Containers have existed in some form or the other since Unix and FreeBSD days, for example, chroot, FreeBSD jails and Solaris Zones etc. The current generation of containers - LxC, LxD and Docker are extensions of these previous technology sets.
What is Docker?
From Wikipedia: Docker is an open-source project that automates the deployment of applications inside software containers, by providing an additional layer of abstraction and automation of operating-system-level virtualization on Linux.
You can think of Docker as allowing the creation of isolated instances of applications that can run on a single system, even if those applications would normally require multiple OS instances. Developers package up applications with all of the elements required, such as libraries and other dependencies into a so called Docker image. Docker containers are running instances of Docker images. The Docker engine makes this possible through use of Linux kernel interfaces such as cgroups and namespaces, which allow multiple containers to share the same kernel while running in complete isolation from one another.
Conceptually then, Docker is a bit like a virtual machine, but docker containers are executed within the docker engine rather than within a hypervisor. In addition, every container runs only the designated application software, as opposed to an entire Virtual Machine (VM) environment, where each VM requires an entire operating system as well as the target application (with all the management and licensing costs associated with the VM). This makes Containers much smaller than VMs, enables lower costs, faster start up and improved performance. Hybrid approaches are also possible – containers can be run on bare metal as well as within a VM.
Docker containers run on all major Linux distributions and even within Microsoft operating systems (although within a Linux VM on the Windows host). Microsoft also plans to support two variants of containers directly:
- Server Containers: These are what one would consider a typical container running user mode applications on a native operating system.
- Hyper-V Containers: These are thin VMs, which allow for user mode applications to be executed within a virtual machine running a scaled down server kernel.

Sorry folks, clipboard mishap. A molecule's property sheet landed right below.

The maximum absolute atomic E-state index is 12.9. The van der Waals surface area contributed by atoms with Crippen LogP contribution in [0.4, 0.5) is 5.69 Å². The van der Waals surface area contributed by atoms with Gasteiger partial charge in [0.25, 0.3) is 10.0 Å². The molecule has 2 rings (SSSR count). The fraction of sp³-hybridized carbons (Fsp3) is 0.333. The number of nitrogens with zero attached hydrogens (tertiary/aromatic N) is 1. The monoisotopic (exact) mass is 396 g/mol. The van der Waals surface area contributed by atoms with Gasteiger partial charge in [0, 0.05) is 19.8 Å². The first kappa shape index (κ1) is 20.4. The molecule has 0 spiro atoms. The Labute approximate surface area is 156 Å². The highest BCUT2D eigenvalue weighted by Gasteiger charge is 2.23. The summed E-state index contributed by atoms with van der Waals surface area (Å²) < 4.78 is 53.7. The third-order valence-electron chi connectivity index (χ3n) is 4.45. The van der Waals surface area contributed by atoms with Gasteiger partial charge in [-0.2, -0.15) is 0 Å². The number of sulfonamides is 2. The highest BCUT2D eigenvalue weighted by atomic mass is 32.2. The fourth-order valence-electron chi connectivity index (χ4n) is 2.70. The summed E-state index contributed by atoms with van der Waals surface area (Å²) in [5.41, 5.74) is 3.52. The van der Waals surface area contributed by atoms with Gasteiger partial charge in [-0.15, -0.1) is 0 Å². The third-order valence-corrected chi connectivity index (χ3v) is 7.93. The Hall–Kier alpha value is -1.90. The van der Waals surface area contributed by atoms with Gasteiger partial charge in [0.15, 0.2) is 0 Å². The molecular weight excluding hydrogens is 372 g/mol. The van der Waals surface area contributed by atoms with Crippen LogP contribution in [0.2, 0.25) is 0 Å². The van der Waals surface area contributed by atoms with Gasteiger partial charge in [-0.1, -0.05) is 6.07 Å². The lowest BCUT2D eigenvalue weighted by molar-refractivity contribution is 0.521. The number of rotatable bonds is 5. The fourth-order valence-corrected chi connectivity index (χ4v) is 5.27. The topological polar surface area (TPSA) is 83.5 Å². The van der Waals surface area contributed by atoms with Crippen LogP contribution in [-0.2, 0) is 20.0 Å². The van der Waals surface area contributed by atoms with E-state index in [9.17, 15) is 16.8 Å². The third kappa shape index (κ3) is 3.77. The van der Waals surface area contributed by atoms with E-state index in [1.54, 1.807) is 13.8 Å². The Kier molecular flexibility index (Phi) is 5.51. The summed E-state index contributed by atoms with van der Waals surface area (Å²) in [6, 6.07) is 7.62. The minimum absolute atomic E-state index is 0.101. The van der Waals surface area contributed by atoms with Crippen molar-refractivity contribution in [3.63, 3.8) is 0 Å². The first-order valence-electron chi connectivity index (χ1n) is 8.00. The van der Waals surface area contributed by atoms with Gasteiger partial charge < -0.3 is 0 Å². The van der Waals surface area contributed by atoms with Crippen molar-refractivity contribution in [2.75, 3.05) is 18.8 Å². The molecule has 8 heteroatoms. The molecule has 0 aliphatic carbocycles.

Designed as a tool that benefits both developers and system administrators – and as a result is a critical element in many DevOps (developers + operations) tool chains. For developers, using Docker means that they can focus on writing code without worrying about the system that it will be running on. It also reduces development time by allowing them to leverage the thousands of already available software tools, programs and applications already implemented within Docker containers as a part of their application. For operations staff, Docker gives flexibility and results in resource savings because of the reduced number of VMs and hardware based systems that need to be managed.
Containers and Data Security
While containers brings additional security to applications running in a shared environment, running applications within containers is not an alternative to taking proper security measures. SE Linux and AppArmor security policies for access control are recommended. Be aware though, that a fairly deep level of expertise is required to configure SE Linux polices properly to prevent the risk of "leaking" outside the container via inappropriate access.
When using containers, organizations you need to take into account the possibility of sensitive information being stored inside containers, either deliberately or inadvertently. Even deleted and out of service containers represent risks, as there is still a possibility that they may hold sensitive data that can be retrieved. How can these concerns be addressed intuitively and without worrying about adding complexity? Vormetric Transparent Encryption (VTE) comes to rescue offering Docker protection by “following the data” in the containers and handles the security with encryption and access control. VTE is container aware, and is capable of encrypting the data, whether it is stored on a Docker host, within Docker images or as part of a Docker container. Access control policies can also be applied to the image base or to individual containers. These policies include Docker signing (creation of a digital signature for the Docker application instance authorized to access containers/images) and the signature can be used to provide an additional layer of security by authenticating the exact Docker application instance authorized to use Docker images.
In the next blog post, we’ll cover some use cases and security models for them, as well as show Vormetric can provide additional security in these scenarios.